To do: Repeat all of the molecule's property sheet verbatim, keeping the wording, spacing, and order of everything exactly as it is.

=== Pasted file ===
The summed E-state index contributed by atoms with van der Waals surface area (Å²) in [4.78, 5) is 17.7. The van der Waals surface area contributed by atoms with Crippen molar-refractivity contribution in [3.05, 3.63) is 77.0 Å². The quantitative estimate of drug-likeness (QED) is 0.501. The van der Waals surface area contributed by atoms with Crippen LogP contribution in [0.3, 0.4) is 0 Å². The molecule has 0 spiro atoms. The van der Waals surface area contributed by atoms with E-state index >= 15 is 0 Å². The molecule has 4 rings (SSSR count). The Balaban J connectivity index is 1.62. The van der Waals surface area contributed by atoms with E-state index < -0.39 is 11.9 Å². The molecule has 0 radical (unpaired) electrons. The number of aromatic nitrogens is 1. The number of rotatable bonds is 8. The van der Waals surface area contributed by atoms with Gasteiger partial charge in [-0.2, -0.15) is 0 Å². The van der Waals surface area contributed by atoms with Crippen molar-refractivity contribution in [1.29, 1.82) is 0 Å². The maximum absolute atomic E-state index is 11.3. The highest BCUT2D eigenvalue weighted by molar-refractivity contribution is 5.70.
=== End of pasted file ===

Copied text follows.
The summed E-state index contributed by atoms with van der Waals surface area (Å²) in [4.78, 5) is 17.7. The van der Waals surface area contributed by atoms with Crippen molar-refractivity contribution in [3.05, 3.63) is 77.0 Å². The quantitative estimate of drug-likeness (QED) is 0.501. The van der Waals surface area contributed by atoms with Crippen LogP contribution in [0.3, 0.4) is 0 Å². The molecule has 0 spiro atoms. The van der Waals surface area contributed by atoms with E-state index >= 15 is 0 Å². The molecule has 4 rings (SSSR count). The Balaban J connectivity index is 1.62. The van der Waals surface area contributed by atoms with E-state index < -0.39 is 11.9 Å². The molecule has 0 radical (unpaired) electrons. The number of aromatic nitrogens is 1. The number of rotatable bonds is 8. The van der Waals surface area contributed by atoms with Gasteiger partial charge in [-0.2, -0.15) is 0 Å². The van der Waals surface area contributed by atoms with Crippen molar-refractivity contribution in [1.29, 1.82) is 0 Å². The maximum absolute atomic E-state index is 11.3. The highest BCUT2D eigenvalue weighted by molar-refractivity contribution is 5.70.